Play Live Radio
Next Up:
0:00
0:00
Available On Air Stations
International

Court In China Rejects Earthquake Lawsuit

ROBERT SIEGEL, host:

A court in China's Sichuan province has refused to hear a lawsuit brought against local officials by the parents of school children who were killed in the May 12th earthquake. The children were among 88,000 people who died or went missing in the magnitude 7.9 quake. NPR's Anthony Kuhn reports from Beijing.

ANTHONY KUHN: On December 1st, a group of about 60 parents filed a lawsuit at a municipal court in Deyang City. The lawsuit alleges corruption and negligence on the part of the Fuxin town government, the education department, and a construction company, all of which, parents say, led to the collapse of the Fuxin No. 2 primary school. The government says that 129 children were killed in the school's collapse. The parents want an official apology and compensation. But today, parents' representatives told the Associated Press that the court refused to hear the case.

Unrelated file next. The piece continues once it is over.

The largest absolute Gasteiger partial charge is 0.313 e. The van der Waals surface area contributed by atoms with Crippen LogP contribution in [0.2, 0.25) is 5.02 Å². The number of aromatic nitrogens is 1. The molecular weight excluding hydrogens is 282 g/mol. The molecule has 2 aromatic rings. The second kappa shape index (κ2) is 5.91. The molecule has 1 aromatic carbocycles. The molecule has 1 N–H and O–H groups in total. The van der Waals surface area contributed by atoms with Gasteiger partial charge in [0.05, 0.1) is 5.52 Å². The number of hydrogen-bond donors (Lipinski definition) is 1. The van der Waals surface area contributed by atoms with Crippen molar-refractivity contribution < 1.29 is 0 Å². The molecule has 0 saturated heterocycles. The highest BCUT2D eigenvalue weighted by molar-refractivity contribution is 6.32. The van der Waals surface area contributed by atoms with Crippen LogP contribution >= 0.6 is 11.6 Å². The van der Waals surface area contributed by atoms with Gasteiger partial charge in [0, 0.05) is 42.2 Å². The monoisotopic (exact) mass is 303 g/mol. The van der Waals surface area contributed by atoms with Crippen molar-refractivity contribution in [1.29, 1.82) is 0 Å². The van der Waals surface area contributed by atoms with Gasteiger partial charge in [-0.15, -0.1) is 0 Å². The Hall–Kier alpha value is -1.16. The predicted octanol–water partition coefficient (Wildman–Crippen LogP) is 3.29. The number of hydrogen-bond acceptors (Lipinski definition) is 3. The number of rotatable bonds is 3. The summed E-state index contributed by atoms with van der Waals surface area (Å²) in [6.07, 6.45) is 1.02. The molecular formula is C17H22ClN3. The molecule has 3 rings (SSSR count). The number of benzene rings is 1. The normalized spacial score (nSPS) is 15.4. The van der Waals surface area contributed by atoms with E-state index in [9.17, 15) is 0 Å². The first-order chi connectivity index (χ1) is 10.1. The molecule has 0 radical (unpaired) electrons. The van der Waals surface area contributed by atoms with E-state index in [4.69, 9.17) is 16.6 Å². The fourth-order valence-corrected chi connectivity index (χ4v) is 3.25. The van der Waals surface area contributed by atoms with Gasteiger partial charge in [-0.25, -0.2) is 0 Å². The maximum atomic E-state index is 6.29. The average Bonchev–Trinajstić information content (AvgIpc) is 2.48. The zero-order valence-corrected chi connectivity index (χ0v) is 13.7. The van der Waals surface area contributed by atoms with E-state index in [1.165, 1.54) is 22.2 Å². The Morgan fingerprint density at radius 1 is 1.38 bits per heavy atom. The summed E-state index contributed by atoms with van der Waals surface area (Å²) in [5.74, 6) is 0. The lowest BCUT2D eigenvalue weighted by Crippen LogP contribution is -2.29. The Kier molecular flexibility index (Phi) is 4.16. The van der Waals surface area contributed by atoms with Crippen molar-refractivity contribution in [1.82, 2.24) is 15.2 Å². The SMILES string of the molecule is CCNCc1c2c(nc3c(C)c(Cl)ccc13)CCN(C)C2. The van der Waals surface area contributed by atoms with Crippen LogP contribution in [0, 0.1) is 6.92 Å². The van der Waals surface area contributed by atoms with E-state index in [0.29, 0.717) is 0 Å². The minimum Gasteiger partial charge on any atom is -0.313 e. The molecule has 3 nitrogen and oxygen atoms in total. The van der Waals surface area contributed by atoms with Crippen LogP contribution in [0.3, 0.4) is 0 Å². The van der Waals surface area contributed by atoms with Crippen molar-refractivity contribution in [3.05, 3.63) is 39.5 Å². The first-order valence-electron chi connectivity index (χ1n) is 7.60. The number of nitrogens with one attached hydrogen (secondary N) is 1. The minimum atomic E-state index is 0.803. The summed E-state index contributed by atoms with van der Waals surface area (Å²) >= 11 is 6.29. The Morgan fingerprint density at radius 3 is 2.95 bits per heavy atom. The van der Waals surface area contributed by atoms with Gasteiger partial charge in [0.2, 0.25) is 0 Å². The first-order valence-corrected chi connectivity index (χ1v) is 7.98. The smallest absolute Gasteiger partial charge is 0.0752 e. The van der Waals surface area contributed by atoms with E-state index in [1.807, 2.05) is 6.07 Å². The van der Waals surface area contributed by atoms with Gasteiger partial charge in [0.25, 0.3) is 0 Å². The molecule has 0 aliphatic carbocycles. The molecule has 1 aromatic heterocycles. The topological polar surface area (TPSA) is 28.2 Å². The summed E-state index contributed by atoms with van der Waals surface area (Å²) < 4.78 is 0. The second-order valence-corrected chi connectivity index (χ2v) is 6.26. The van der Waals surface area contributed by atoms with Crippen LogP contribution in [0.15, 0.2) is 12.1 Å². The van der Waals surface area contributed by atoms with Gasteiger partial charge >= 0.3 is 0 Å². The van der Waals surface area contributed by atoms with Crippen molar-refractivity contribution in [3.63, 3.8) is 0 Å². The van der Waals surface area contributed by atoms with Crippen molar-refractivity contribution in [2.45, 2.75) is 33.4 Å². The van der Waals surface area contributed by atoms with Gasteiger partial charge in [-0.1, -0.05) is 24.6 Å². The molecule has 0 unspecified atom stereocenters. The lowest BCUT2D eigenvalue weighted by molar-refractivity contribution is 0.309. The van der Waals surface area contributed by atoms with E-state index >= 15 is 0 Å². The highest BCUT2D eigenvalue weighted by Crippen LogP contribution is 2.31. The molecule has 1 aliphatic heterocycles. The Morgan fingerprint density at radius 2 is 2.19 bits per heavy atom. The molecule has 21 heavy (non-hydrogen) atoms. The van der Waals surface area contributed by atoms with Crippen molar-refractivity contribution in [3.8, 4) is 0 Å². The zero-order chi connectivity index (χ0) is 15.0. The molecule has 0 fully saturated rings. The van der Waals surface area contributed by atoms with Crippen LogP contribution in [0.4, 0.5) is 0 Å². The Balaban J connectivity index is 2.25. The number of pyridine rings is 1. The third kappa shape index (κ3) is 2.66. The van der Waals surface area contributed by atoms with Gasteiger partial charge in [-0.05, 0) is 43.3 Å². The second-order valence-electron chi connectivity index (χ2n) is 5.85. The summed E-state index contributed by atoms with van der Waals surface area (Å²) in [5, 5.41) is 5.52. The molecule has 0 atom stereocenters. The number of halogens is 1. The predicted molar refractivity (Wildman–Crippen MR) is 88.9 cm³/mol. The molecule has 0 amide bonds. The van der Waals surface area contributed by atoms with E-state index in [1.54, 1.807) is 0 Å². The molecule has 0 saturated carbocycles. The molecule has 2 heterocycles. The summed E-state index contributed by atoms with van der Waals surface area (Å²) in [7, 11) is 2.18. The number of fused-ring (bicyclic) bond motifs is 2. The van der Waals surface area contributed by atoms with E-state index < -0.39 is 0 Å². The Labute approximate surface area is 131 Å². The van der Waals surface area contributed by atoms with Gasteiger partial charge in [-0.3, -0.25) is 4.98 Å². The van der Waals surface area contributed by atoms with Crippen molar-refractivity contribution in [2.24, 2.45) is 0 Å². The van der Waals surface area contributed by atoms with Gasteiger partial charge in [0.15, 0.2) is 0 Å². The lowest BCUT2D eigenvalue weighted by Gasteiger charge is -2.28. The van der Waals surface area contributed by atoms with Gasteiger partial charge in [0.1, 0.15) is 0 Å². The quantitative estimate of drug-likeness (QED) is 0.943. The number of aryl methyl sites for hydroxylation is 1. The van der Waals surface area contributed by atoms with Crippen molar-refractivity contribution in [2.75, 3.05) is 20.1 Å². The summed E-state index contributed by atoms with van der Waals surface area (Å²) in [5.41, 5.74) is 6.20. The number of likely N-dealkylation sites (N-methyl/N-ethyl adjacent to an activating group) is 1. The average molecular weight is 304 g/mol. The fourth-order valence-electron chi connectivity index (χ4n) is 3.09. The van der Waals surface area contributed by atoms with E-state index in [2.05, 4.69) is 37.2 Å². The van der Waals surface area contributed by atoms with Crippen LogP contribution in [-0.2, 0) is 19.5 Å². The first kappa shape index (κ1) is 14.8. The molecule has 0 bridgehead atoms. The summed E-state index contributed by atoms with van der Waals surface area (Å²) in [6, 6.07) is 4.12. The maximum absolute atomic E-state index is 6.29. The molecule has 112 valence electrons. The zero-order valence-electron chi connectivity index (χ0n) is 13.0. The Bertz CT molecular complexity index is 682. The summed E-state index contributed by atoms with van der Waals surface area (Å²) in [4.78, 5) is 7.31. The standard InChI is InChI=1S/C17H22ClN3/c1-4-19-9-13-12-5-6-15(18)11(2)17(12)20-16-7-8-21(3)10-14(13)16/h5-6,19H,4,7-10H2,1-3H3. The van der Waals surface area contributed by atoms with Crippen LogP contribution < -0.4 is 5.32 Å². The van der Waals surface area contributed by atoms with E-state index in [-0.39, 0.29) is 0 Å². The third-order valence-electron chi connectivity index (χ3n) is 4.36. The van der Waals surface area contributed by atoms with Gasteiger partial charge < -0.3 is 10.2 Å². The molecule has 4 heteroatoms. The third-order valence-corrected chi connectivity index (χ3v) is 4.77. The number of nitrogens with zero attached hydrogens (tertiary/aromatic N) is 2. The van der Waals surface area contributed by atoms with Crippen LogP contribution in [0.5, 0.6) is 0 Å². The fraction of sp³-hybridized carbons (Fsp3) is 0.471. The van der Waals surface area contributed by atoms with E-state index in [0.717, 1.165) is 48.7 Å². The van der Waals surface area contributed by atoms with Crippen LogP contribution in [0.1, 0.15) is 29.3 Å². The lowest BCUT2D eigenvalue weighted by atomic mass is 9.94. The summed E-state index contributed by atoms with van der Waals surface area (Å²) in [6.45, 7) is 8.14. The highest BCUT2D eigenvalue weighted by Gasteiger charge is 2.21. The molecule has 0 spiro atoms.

Advertisement

As recently as September, Chinese government experts have verbally acknowledged that shoddy construction, including the use of unreinforced concrete beams, led to the collapse of many schools in the quake zone, but no official results from the experts' investigation have been made public so far. The rejection today of the lawsuit is another signal that local governments are determined to block any avenues of legal recourse for the bereaved parents. Some parents say that officials have threatened and cajoled them into signing documents accepting compensation. The documents also stated that the earthquake was a natural disaster, thereby absolving the government of any responsibility in the school children's deaths. Police have detained other parents and warned them against speaking to reporters about their cases. The Chinese media have been barred from reporting on the school issue and have instead focused on government rebuilding efforts. Anthony Kuhn, NPR News Beijing. Transcript provided by NPR, Copyright NPR.